Nothing like a good bathing day
A good shower or a bath of warm water to calm the nerves provides a wide and peaceful well-being to the body.
Using the vital water for that moment of peace is not the only thing a quiet bath can do for us.
Since time immemorial, bathing has been practiced for hygienic, religious, ritual, social and therapeutic purposes.
All forms of bathing, especially mineral water baths, have been linked to health benefits.
Among the sufferings that the water fights are the treatment of chronic diseases, the increase of the circulation, the relief of the affections of the skin and the improvement of the dream.
The bathroom is a good offer of health tourism.
Numerous health, tourism and pleasure centers around the world demonstrate this point every day.
Each year, World Swimming Day celebrates the general importance of water and aims to raise awareness about the large part of the world’s population that does not have access to clean water.
Water is one of the most abundant resources on the planet and, by 2025, more than half of the world’s population will live in areas with limited access to safe water.
Currently, only one in nine people in the world has access to drinking water, and this number is expected to increase if measures are not taken to face the crisis.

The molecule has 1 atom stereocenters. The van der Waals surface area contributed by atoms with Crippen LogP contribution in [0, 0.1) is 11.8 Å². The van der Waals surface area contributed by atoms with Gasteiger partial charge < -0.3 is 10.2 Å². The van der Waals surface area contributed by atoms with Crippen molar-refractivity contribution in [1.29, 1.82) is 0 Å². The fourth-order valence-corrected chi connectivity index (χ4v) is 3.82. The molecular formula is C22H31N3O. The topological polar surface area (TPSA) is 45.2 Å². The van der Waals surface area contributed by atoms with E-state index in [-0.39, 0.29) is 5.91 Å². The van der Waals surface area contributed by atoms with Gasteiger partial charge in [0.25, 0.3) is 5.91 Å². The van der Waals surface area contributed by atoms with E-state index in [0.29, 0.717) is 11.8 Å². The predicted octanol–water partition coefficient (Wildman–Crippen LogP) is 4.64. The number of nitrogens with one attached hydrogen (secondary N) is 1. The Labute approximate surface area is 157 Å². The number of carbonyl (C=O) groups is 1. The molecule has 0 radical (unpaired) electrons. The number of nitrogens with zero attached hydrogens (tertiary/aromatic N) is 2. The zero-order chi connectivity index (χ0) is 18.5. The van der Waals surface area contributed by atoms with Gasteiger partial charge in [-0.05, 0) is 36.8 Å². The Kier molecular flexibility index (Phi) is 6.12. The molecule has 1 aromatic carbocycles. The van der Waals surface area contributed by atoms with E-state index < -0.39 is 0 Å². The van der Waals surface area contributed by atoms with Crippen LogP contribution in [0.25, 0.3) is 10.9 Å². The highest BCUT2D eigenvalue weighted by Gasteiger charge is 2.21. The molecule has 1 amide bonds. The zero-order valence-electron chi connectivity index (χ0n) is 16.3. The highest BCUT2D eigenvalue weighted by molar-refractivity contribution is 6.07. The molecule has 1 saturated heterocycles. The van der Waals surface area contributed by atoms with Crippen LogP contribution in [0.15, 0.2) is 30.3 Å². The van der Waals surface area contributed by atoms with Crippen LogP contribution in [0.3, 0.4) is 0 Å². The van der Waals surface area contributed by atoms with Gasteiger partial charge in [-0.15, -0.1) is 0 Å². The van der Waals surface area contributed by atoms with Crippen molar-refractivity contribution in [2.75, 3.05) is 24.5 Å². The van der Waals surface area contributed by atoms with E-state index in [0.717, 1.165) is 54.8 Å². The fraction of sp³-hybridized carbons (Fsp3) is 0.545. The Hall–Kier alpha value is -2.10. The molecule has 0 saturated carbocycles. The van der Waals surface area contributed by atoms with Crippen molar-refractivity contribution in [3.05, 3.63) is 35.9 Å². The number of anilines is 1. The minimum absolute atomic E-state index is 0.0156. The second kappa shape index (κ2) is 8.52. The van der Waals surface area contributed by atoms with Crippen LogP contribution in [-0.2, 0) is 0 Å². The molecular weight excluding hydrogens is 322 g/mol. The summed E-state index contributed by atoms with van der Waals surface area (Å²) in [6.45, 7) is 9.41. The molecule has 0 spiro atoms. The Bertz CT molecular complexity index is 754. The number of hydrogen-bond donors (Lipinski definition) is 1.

That is bad news
The good news is that many work in favor of preserving water as a source of well-being.
One of those entities that deal with the wonderful liquid, the Hot Springs Initiative of the Global Welfare Institute and the board of directors of Bañe el Mundo Foundation.
Both has invited people and institutions to come together to celebrate the bathroom culture that we all share.
World Bath Day, on June 22, began in 2018 with 15 countries and around 50 hot springs.
This year 30-50 countries and hundreds of hot spring centers around the world have been involved.
Charles Davidson, president of the Thermal Wellness Initiative of the Global Wellness Institute, member of FEMTEC in Australia, said in a recent message that the day calls attention to a collective connection with the environment, and the accessibility that many people in the world they do not know
This is due to the simple act of bathing.
“We appreciate your participation, which can be as simple as taking a picture of your bathroom installation at sunrise on June 22 and sharing it on Instagram,” added Davidson.
How did the bath cult come about?
The Greek mathematician, scientist and scholar, Archimedes, discovered while bathing that the volume of an object could be accurately measured by immersing it in water.
Archimedes got out of the bathtub and shouted “Eureka, Eureka!” While running through the streets of Syracuse, Greece.
So the day chosen to commemorate is the day when it is believed that he came out of the bathtub … June 14.
Summer begins (then and today) on June 21, so a week before it is June 14 the date was established.